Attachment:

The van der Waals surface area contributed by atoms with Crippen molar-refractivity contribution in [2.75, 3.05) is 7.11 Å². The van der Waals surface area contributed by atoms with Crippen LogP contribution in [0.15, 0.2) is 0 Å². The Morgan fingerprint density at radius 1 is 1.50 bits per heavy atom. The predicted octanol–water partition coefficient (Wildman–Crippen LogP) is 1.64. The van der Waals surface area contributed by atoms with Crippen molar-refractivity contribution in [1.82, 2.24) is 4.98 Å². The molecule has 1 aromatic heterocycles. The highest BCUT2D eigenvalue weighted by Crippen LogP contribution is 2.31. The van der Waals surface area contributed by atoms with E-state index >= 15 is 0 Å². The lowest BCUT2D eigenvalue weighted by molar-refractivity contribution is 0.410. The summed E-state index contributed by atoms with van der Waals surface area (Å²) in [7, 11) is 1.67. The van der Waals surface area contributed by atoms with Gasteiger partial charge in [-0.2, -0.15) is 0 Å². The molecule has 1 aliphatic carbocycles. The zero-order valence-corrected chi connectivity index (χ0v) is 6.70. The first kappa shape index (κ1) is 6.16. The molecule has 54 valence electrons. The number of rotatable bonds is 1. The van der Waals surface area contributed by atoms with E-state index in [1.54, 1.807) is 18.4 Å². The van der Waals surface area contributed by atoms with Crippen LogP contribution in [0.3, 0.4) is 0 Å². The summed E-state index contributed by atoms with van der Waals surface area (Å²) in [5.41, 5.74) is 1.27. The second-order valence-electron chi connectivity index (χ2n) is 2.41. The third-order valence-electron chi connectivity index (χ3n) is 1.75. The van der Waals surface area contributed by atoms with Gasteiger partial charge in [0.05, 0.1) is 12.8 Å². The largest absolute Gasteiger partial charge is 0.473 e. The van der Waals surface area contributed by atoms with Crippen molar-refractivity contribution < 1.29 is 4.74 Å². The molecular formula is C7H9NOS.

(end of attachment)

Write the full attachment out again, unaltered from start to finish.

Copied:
The van der Waals surface area contributed by atoms with Crippen molar-refractivity contribution in [2.75, 3.05) is 7.11 Å². The van der Waals surface area contributed by atoms with Crippen LogP contribution in [0.15, 0.2) is 0 Å². The Morgan fingerprint density at radius 1 is 1.50 bits per heavy atom. The predicted octanol–water partition coefficient (Wildman–Crippen LogP) is 1.64. The van der Waals surface area contributed by atoms with Crippen molar-refractivity contribution in [1.82, 2.24) is 4.98 Å². The molecule has 1 aromatic heterocycles. The highest BCUT2D eigenvalue weighted by Crippen LogP contribution is 2.31. The van der Waals surface area contributed by atoms with E-state index >= 15 is 0 Å². The lowest BCUT2D eigenvalue weighted by molar-refractivity contribution is 0.410. The summed E-state index contributed by atoms with van der Waals surface area (Å²) in [7, 11) is 1.67. The van der Waals surface area contributed by atoms with Gasteiger partial charge in [-0.2, -0.15) is 0 Å². The molecule has 1 aliphatic carbocycles. The zero-order valence-corrected chi connectivity index (χ0v) is 6.70. The first kappa shape index (κ1) is 6.16. The molecule has 54 valence electrons. The number of rotatable bonds is 1. The van der Waals surface area contributed by atoms with E-state index in [1.54, 1.807) is 18.4 Å². The van der Waals surface area contributed by atoms with Crippen LogP contribution in [0.3, 0.4) is 0 Å². The summed E-state index contributed by atoms with van der Waals surface area (Å²) in [5.41, 5.74) is 1.27. The second-order valence-electron chi connectivity index (χ2n) is 2.41. The third-order valence-electron chi connectivity index (χ3n) is 1.75. The van der Waals surface area contributed by atoms with Gasteiger partial charge in [0.05, 0.1) is 12.8 Å². The largest absolute Gasteiger partial charge is 0.473 e. The van der Waals surface area contributed by atoms with Crippen molar-refractivity contribution < 1.29 is 4.74 Å². The molecular formula is C7H9NOS.